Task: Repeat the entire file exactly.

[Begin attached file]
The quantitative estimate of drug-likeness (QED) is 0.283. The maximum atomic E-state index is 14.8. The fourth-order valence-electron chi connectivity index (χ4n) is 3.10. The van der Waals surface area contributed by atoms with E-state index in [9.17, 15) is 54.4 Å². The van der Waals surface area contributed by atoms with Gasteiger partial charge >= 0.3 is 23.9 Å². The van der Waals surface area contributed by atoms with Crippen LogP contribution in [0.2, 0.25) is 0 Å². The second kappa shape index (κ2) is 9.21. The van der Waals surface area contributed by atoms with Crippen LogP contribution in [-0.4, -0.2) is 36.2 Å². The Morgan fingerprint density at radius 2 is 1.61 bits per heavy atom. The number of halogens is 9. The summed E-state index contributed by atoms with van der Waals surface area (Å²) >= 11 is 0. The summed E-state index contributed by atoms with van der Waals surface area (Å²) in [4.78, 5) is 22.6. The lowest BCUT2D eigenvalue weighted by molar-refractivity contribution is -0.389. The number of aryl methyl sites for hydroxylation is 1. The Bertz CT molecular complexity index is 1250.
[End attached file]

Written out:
The quantitative estimate of drug-likeness (QED) is 0.283. The maximum atomic E-state index is 14.8. The fourth-order valence-electron chi connectivity index (χ4n) is 3.10. The van der Waals surface area contributed by atoms with E-state index in [9.17, 15) is 54.4 Å². The van der Waals surface area contributed by atoms with Gasteiger partial charge >= 0.3 is 23.9 Å². The van der Waals surface area contributed by atoms with Crippen LogP contribution in [0.2, 0.25) is 0 Å². The second kappa shape index (κ2) is 9.21. The van der Waals surface area contributed by atoms with Crippen LogP contribution in [-0.4, -0.2) is 36.2 Å². The Morgan fingerprint density at radius 2 is 1.61 bits per heavy atom. The number of halogens is 9. The summed E-state index contributed by atoms with van der Waals surface area (Å²) >= 11 is 0. The summed E-state index contributed by atoms with van der Waals surface area (Å²) in [4.78, 5) is 22.6. The lowest BCUT2D eigenvalue weighted by molar-refractivity contribution is -0.389. The number of aryl methyl sites for hydroxylation is 1. The Bertz CT molecular complexity index is 1250.